Designing Digital Filters
Compared to their analog counterparts, digital filters offer outstanding performance and flexibility. Designing digital filters can seem a daunting task, however, because of its seemingly endless range of implementation choices. The wide range of digital signal processing (DSP) design tools available can handle many of the details. What you need is a good handle on the basics of filter design to get the tools jumpstarted.
The place to start is by knowing type of information a signal contains. Information typically comes from one of two domains. It may lie in the frequency domain, where the spectral content of the signal is of interest. Information may also lie in the time domain, where the amplitude and phase of the signal is of interest. The term time domain is somewhat misleading, however, in that not all such signals relate to time. For example, a single sample from each element in an array of strain sensors on an aircraft ring yields a "signal" that can be processed using timedomain filters.
One of the drawbacks to recursive (IIR) filters is that their phase characteristics are nonlinear. For some kinds of signals, such as normal audio, this is not a problem. The phase in those signals is random to begin with. Other types of frequencydomain signals, however, need a linear phase relationship in order to preserve the desired information. You can solve this problem for IIR filters at a cost of doubling the execution time and complexity. You use a technique called reverse filtering to correct the phase errors introduced in the original filter. In essence, you run time backwards. This sounds like impossibility, but in the digital world it is quite simple. Since you already have all of the past data values stored from the initial filter calculation, you simply run the filter using later values instead of prior values. The difference equation becomes: y[n]=a_{0}x[n]+a_{1}x[n+1]+...+b_{1}y[n+1]+b_{2}y[n+2]+... This does add a delay. You have to wait as many samples as the filter order before you can calculate the first output value. The result of normal filtering followed by reverse filtering, however, is a signal with zero phase delay.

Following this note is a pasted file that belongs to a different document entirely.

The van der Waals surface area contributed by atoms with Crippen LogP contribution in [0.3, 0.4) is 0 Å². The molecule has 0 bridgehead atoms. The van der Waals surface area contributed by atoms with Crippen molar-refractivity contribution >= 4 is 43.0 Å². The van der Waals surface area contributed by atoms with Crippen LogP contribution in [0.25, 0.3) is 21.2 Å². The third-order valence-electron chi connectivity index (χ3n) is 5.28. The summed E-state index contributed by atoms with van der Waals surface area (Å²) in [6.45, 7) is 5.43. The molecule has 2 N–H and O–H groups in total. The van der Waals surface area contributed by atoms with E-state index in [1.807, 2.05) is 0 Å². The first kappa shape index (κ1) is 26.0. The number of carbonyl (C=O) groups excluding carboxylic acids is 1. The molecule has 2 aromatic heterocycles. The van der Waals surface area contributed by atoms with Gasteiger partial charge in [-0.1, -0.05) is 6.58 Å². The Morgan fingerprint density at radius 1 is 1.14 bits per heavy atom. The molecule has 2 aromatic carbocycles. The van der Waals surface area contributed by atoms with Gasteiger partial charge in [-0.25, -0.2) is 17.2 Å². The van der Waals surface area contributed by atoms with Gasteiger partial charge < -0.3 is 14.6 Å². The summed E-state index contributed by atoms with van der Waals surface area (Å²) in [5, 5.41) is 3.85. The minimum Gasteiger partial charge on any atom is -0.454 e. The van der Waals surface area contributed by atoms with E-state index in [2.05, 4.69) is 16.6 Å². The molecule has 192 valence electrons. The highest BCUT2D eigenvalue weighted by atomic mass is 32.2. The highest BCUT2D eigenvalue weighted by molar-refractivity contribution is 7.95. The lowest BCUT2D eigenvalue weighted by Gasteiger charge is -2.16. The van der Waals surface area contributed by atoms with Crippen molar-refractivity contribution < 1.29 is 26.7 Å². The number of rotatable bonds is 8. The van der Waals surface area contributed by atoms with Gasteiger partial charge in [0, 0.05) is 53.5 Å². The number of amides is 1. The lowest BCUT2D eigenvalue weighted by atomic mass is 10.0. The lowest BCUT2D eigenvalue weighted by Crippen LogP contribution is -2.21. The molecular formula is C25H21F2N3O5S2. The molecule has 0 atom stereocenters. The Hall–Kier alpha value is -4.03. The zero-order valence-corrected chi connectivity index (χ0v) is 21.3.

Recursive filters, also called Infinite Impulse Response (IIR) filters, can be implemented with far fewer resources than a corresponding FIR. This makes them both easier to implement and an order of magnitude faster in execution as a DSP algorithm. IIRs do, however, exhibit a nonlinear phase response unless specifically designed for zero phase. They also suffer from performance limitations because finite word length arithmetic restricts the maximum IIR filter order that can be implemented.

Risetime is the number of output samples between 10% of the output change and 90% of the change. Because time domain filters are typically used to help identify events in the signal (such as a bit boundary), the faster the risetime the better the filter.
Overshoot is a filtergenerated distortion of the time domain information, which shows up as ripples at the edges of the output step. It is a distortion that should be eliminated if possible because it could mask critical system performance information. When the filter has overshoot, it becomes impossible to determine whether the signal is being distorted by the system that generates it, or by the filter.
Phase linearity for step responses refers to the symmetry of the step response above and below the 50% mark. As shown in Figure 2, a linear phase is symmetric about the halfway point while asymmetry occurs with nonlinear phase. Linear phase ensures that rising edges of the filtered signal look like falling edges.